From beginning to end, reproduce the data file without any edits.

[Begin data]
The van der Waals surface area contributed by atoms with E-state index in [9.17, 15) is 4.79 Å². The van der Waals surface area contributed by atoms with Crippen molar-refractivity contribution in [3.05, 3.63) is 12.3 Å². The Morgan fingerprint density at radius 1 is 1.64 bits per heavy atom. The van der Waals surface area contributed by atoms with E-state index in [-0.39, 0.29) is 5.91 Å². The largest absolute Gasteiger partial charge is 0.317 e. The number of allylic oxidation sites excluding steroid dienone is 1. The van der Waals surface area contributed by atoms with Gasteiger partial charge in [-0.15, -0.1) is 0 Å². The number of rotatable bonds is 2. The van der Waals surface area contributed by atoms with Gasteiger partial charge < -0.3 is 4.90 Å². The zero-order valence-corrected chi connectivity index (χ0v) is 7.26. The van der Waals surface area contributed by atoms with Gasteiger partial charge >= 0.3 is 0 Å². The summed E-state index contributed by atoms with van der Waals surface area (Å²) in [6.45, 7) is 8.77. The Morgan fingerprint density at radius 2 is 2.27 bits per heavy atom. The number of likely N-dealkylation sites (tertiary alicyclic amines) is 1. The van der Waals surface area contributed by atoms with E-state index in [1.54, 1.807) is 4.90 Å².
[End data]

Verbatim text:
The van der Waals surface area contributed by atoms with E-state index in [9.17, 15) is 4.79 Å². The van der Waals surface area contributed by atoms with Crippen molar-refractivity contribution in [3.05, 3.63) is 12.3 Å². The Morgan fingerprint density at radius 1 is 1.64 bits per heavy atom. The van der Waals surface area contributed by atoms with E-state index in [-0.39, 0.29) is 5.91 Å². The largest absolute Gasteiger partial charge is 0.317 e. The number of allylic oxidation sites excluding steroid dienone is 1. The van der Waals surface area contributed by atoms with Gasteiger partial charge in [-0.15, -0.1) is 0 Å². The number of rotatable bonds is 2. The van der Waals surface area contributed by atoms with Gasteiger partial charge < -0.3 is 4.90 Å². The zero-order valence-corrected chi connectivity index (χ0v) is 7.26. The van der Waals surface area contributed by atoms with Gasteiger partial charge >= 0.3 is 0 Å². The summed E-state index contributed by atoms with van der Waals surface area (Å²) in [6.45, 7) is 8.77. The Morgan fingerprint density at radius 2 is 2.27 bits per heavy atom. The number of likely N-dealkylation sites (tertiary alicyclic amines) is 1. The van der Waals surface area contributed by atoms with E-state index in [1.54, 1.807) is 4.90 Å².